NY Times Offers Overview of $3 Billion California Stem Program

The New York Times took a look yesterday at California's $3 billion search for a stem cell therapy in a piece that almost incidentally reported the departure of its president, Randy Mills.

The article was more of a  blog item than the heavily and independently reported news story that is often characteristic of the Times. However, it marked one of the few occasions that the newspaper has attempted an overview of the California Institute for Regenerative Medicine (CIRM), as the stem cell agency is formally known.

Mike McPhate did the online article as part of his California Today column, which is provided online subscribers. The article began:
"More than a decade ago, Californians made a $3 billion wager on the healing potential of stem cell research.
"Today, with that money projected to start running out in the next few years, what does the state have to show for it?"
After recounting a bit of CIRM history, McPhate answered, 
• "More than 750 grants distributed
• "A dozen research facilities constructed
• "Roughly 2,000 scholarly papers published
• "More than 2,400 students and young scientists trained
• "About 30 projects that include clinical trials funded
"Still, the agency has yet to finance a therapy approved for commercial use."

Wednesday, May 03, 2017

More Media: San Diego Weighs in With Story on Randy Mills' Departure from Stem Cell Agency

The San Diego Union-Tribune, which covers the large biotech community in its area, today carried a hefty piece on the departure of Randy Mills as CEO of the $3 billion California stem cell agency.

Bradley Fikes wrote the story, which was headlined,
"Amid uncertain future, state's stem cell agency loses transformational leader "
Fikes, the only reporter on a major daily, California newspaper to regularly cover stem cell matters, reported that Mills said the agency will do fine without him. Fikes wrote, 
"'If me leaving CIRM is a problem, then I didn’t do a good job at CIRM,' Mills said. 'Whether it’s because I’m going to be the head of the National Marrow Donor Program or I get hit by a car, the success of this organization, or any organization that’s healthy and functional, should never pivot on one person,'  Mills said. 'I’ve assembled a team at CIRM that I have absolute, absolute confidence in.'"
The article also said,
"Jeanne Loring, a CIRM-funded stem cell scientist at The Scripps Research Institute, said Mills made the agency friendlier and more predictable for the scientists it funds.
"'The first and most dramatic thing he did was to end the process of independent grants,' Loring said. Under that process, each grant proposal was considered on its own, with no consideration for success under a previous grant for an earlier stage of the research.
"'It was always very troubling to people, I think, that they could do very well with CIRM money on an early-stage grant, and that would earn them nothing in a further application to continue the work,' Loring said."

Mills' Departure: Surprise and Concern About California Stem Cell Agency

Disappointment, shock and surprise are surfacing in the wake of the news that Randy Mills is leaving his post as CEO of the California stem cell agency. However, the news drew little attention in the media.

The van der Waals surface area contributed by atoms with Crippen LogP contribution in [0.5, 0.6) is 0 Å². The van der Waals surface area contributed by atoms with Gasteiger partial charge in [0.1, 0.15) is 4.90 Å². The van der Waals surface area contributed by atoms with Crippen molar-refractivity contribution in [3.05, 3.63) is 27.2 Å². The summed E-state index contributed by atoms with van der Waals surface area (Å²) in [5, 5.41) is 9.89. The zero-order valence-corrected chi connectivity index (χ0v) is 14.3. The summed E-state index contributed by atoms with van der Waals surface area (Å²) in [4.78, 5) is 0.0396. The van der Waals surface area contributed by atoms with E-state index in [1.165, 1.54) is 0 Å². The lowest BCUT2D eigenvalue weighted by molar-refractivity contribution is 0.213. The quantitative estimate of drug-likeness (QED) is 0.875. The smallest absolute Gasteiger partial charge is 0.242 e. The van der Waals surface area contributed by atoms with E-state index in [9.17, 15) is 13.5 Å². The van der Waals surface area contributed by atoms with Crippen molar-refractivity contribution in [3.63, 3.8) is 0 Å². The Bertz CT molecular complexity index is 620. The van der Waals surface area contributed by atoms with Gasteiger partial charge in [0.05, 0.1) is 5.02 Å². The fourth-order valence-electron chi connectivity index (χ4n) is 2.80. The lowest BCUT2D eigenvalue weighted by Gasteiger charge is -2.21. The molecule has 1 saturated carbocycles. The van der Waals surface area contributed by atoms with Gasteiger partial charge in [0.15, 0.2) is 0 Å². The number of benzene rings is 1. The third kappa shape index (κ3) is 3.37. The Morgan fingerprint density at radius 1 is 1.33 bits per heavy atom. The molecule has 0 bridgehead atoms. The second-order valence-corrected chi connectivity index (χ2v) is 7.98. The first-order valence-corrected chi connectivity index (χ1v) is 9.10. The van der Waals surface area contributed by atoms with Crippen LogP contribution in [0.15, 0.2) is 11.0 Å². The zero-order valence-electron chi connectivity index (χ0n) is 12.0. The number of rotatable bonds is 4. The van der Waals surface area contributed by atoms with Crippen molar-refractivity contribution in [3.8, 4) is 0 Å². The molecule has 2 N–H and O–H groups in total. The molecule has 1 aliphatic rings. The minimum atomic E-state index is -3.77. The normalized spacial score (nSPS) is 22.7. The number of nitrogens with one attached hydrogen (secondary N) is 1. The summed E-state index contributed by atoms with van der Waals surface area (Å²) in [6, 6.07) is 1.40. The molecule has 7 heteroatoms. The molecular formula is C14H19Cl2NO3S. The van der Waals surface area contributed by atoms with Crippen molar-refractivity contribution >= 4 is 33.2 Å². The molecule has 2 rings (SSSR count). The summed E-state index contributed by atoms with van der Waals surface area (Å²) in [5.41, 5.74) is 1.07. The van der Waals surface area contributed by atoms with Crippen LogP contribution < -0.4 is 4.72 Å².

Mills, 45, yesterday announced that he will depart at the end of June to become head of the National Bone Marrow Donor Program in Minneapolis. Maria Millan, vice president for therapeutics, will take over on an interim basis while the agency's  board decides on a permanent successor.

The agency is entering what will be the last three years of its life unless it can round up additional funding. It has relied almost entirely on money borrowed by the state (bonds) which is expected to run out by June 2020.

Mills' unexpected move triggered expressions of dismay and amazement. "Wow!" was the one-word, email remark from a Southern California scientist, who declined to be identified.

Jeanne Loring, head of the stem cell program at the Scripps Research Institute in La Jolla, said in an email,
"I don’t understand why Randy Mills would leave CIRM now, when the rebirth of CIRM that he initiated is beginning to succeed.  I would have expected him to follow through on his vision.  I’m disappointed."
Paul Knoepfler, a UC Davis stem cell researcher, said in an email,
"Overall CIRM has prospered under Mills’ leadership with important, concrete accomplishments during his tenure. The agency's current trajectory is also very positive. He deserves a lot of credit for the positive impact he has brought to CIRM in just three years. The timing of his departure probably isn’t ideal as CIRM looks to the future with some challenges such as the nature of future funding for the agency and three years is a short tenure, but just as Mills brought in a new, helpful vision, the next leader may likewise provide new ideas and energy to successfully tackle the next phase for CIRM. Who that new leader ends up being could make all the difference for CIRM’s future so it’s a crucial decision. I’ll be curious how the Board approaches this challenge, and I’m excited to see what develops."
Knoepfler also posted more of his thoughts in an item on his blog.

John M. Simpson, stem cell maven for Consumer Watchdog of Santa Monica, Ca., said,
"Dr. Mills made substantial contributions to the agency during his tenure, improving both efficiency of the grant making process and transparency of CIRM's operations. Given the uncertain future as CIRM's current funding winds down, it is not at all surprising that he has opted to move onto another opportunity.